Berlin.

Before going to the cinema these days, some people ask themselves a question of which after two years of pandemic one can be more than tired: Am I going? Or am I not going?

The corona virus is still weighing things down. With the Berlinale, one of the biggest film festivals in the world begins this Thursday (February 10). And the decision sparked controversy.

When the festival management presented its program in January, a statement by Federal Minister of Health Karl Lauterbach (SPD) made the rounds. At the time, he expected the wave of omicron infection to peak in mid-February. How the Berlinale can take place has long been discussed.

The directors of the festival also asked themselves this question. You have been developing hygiene concepts for a long time. Journalists constantly receive e-mails, which must be taken into account. There are also some changes for the public.

How should the Berlinale take place?

“We really thought about how this festival could be implemented in the smallest way possible, so that it still has the publicity function,” said managing director Mariette Rissenbeek of the dpa in Berlin. “The films that are screened here need this attention.”

Stricter rules should apply. Only half of the cinema seats are occupied. Only people vaccinated against the virus or cured have access to it. Anyone who has not yet received a booster shot also needs a test. You have to wear a mask in the cinema. Tickets are only available online. Gone are the days of people camping in front of the counter with their sleeping bags.

Opening night is also expected to be smaller than usual. About 800 guests are expected, about half as many as in other years. The new film by French director Francois Ozon will be shown – “Peter von Kant”, based on Rainer Werner Fassbinder’s film “The Bitter Tears of Petra von Kant”.

There should be no parties and receptions. Even after the opening, the Berlinale does without a big party. A “seated dinner” with juries, opening film team, policy and festival management is planned, said a spokeswoman. “Of course, we want to meet the needs of our guests on opening night, otherwise they would have to go to the restaurant.”

Is it a secret party?

When asked how they want to prevent them from celebrating in secret, Rissenbeek replies: “Well, we don’t celebrate in secret like a festival. And we have also asked all our partners to manage this accordingly. That’s like that they also do. They could cook dinner or lunch for a smaller number of people.” But of course they couldn’t stop people from going to the restaurant – maybe even 20 of them.

Who comes and who doesn’t?

There will be a red carpet, but some faces will be missing. “Nick Cave won’t be able to come, it’s sad – he loves the city and the festival, but he has to work,” Chatrian said. The Berlinale wants to show a documentary about the musician. “And Sigourney Weaver and Elizabeth Banks won’t be able to travel.” But the actresses Emma Thompson, Juliette Binoche, Isabelle Huppert and Charlotte Gainsbourg are there.

Chatrian says he thinks traveling from the United States is more complicated. Also because a twelve-hour journey means a greater risk for people. “Our policy is very clear this time: we don’t want to force anyone to come if they don’t feel well. A festival should be fun, not just work.”

Guests from all over the world usually come to the Berlinale. This time too, a number of film crews are expected, who must comply with German entry rules, as Chatrian says. Sometimes the problem is the opposite: “Guests from other countries must be quarantined when they return from Germany. It can be a problem.” In addition, the situation can change every day and the airlines have reduced the flight offer.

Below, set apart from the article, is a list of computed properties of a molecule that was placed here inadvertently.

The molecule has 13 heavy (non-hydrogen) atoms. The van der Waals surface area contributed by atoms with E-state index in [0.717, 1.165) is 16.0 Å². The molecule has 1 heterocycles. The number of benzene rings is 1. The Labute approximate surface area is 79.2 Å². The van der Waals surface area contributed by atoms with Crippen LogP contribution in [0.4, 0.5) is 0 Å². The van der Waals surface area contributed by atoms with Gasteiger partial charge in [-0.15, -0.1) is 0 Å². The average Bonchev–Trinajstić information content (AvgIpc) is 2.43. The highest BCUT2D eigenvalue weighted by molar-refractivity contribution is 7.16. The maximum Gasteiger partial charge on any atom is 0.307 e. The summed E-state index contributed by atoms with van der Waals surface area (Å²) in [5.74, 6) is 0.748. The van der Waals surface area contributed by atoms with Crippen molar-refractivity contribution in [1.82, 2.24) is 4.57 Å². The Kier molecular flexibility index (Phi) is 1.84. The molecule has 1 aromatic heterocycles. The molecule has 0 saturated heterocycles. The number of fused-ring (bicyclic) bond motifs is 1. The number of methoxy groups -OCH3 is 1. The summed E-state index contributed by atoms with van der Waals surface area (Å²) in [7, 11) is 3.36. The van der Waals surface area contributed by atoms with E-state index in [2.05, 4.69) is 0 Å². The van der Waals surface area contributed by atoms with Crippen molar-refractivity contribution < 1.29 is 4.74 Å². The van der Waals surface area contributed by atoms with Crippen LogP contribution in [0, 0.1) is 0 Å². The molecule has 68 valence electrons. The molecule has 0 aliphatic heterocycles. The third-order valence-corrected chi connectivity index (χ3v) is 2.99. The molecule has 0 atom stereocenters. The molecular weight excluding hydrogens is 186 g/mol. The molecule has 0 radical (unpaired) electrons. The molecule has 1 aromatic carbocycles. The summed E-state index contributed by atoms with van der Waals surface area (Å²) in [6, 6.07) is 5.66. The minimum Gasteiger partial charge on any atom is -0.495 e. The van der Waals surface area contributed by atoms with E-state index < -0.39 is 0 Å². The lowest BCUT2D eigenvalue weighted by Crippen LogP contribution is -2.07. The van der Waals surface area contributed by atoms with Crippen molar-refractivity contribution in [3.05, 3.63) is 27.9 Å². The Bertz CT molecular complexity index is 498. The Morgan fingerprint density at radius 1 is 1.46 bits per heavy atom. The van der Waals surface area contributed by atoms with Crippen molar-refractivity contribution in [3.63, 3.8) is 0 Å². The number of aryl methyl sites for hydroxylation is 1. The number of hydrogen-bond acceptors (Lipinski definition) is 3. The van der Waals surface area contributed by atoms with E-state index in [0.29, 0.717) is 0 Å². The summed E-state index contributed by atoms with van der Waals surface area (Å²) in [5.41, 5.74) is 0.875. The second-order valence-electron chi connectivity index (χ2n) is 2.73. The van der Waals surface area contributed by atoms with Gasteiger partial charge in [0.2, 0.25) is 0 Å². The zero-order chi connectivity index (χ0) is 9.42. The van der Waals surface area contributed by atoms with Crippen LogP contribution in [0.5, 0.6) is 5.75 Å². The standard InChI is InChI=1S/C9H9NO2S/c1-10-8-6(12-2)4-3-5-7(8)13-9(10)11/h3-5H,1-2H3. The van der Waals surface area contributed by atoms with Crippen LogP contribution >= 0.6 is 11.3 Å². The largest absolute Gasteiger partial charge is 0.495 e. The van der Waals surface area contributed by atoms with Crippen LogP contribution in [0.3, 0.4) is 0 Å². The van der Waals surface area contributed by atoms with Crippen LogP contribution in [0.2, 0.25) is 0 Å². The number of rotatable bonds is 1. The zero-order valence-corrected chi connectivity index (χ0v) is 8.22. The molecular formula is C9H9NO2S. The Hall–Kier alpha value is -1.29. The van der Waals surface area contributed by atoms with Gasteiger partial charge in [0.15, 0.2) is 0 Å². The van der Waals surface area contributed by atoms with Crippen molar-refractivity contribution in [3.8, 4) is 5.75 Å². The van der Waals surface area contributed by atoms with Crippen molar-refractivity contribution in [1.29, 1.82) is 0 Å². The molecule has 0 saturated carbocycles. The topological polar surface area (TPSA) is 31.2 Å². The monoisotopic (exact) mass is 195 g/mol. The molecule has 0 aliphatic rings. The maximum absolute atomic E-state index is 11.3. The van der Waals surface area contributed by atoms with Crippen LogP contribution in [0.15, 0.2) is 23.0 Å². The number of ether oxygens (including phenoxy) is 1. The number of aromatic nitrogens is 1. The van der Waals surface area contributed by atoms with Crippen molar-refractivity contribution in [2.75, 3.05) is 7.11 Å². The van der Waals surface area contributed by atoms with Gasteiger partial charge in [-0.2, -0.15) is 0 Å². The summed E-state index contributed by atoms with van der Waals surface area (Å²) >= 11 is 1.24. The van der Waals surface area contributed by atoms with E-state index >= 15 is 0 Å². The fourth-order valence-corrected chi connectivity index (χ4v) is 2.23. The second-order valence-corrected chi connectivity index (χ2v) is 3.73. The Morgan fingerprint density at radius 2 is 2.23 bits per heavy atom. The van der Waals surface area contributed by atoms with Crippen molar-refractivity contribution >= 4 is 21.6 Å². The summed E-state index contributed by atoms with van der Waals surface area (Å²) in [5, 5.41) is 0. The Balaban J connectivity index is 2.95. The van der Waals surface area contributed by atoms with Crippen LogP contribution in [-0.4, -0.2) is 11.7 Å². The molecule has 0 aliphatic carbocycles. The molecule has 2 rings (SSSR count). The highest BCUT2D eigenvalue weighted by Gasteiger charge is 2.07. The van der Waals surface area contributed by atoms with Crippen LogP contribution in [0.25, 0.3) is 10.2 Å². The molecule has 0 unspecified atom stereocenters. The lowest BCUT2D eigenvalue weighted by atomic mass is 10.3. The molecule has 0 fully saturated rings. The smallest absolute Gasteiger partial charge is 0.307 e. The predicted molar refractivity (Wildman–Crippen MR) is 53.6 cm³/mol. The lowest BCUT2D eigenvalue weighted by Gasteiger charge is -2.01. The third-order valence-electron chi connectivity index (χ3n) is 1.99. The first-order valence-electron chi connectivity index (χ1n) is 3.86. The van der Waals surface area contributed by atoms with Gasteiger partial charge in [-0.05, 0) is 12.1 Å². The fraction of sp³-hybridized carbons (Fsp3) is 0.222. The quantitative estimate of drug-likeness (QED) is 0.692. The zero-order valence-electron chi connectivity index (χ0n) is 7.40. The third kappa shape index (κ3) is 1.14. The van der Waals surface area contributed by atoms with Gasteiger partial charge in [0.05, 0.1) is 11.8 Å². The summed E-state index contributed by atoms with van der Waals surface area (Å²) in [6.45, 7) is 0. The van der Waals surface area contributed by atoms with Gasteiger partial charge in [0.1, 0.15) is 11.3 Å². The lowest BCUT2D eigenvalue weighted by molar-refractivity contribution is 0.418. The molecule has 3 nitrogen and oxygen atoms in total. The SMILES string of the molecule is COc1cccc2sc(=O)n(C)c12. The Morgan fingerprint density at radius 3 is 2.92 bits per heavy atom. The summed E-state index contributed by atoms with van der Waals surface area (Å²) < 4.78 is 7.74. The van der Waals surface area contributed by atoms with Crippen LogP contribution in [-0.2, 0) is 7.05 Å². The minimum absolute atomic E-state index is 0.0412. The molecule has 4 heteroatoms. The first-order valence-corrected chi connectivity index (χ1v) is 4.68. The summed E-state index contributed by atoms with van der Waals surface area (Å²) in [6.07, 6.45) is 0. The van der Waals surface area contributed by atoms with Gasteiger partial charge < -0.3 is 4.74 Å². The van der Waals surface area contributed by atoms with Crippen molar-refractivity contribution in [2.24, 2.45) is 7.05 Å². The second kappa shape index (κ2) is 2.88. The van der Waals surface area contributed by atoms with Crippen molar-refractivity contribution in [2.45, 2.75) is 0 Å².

Why is a change complicated?

Chatrian and Rissenbeek have been leading the Berlinale for three years. Last year they had to postpone because of the pandemic. At that time, pundits had watched movies online through a platform in March – people in the film industry will have that opportunity again this year, but not for media people.

Film screenings for the public were then caught up in the summer. If the Berlinale has trouble moving to another date, it’s also because the world of cinema is on the run.

“The Berlinale is an incredibly important film festival for Germany, for Europe, all over the world and of great importance for our cultural life,” said Minister of State for Culture Claudia Roth (Greens ). “If we were to cancel, we would have lost important films to Cannes and Venice, which also could not have been shown in Berlin this summer. As a result, the cultural and political significance of the Berlinale would have suffered overall. Roth also sees the Berlinale as an important sign of optimism, hope and encouragement.

What films are shown?

A total of 18 films are in the running for the Golden Bear, including the project “Rabiye Kurnaz against George W. Bush” by Andreas Dresen and the film “AEIOU – The Quick Alphabet of Love” by Nicolette Krebitz . Films by Ulrich Seidl, Claire Denis, Hong Sangsoo and Denis Côté are also in competition.

Rissenbeek says she understands when people worry about the infection situation because they don’t know exactly what will happen next. “At the same time, it must be said that the cinemas are open. Concert halls are also open. Football matches are played. It’s not like public life has come to a standstill like a year ago.”

According to you, formats are necessary for culture. They all tried to make culture possible. “And it would have been very difficult to say for the Berlinale, which is also a platform for cinemas, of all things: ‘We prefer to cancel,’ Rissenbeek said. was the right solution.”

They would have agreed the conditions with the health authorities from the start. “If we had been told: ‘Mrs. Rissenbeek, you cannot have a festival in the event of a pandemic. Forget it”, then of course we wouldn’t have done it.” (dpa)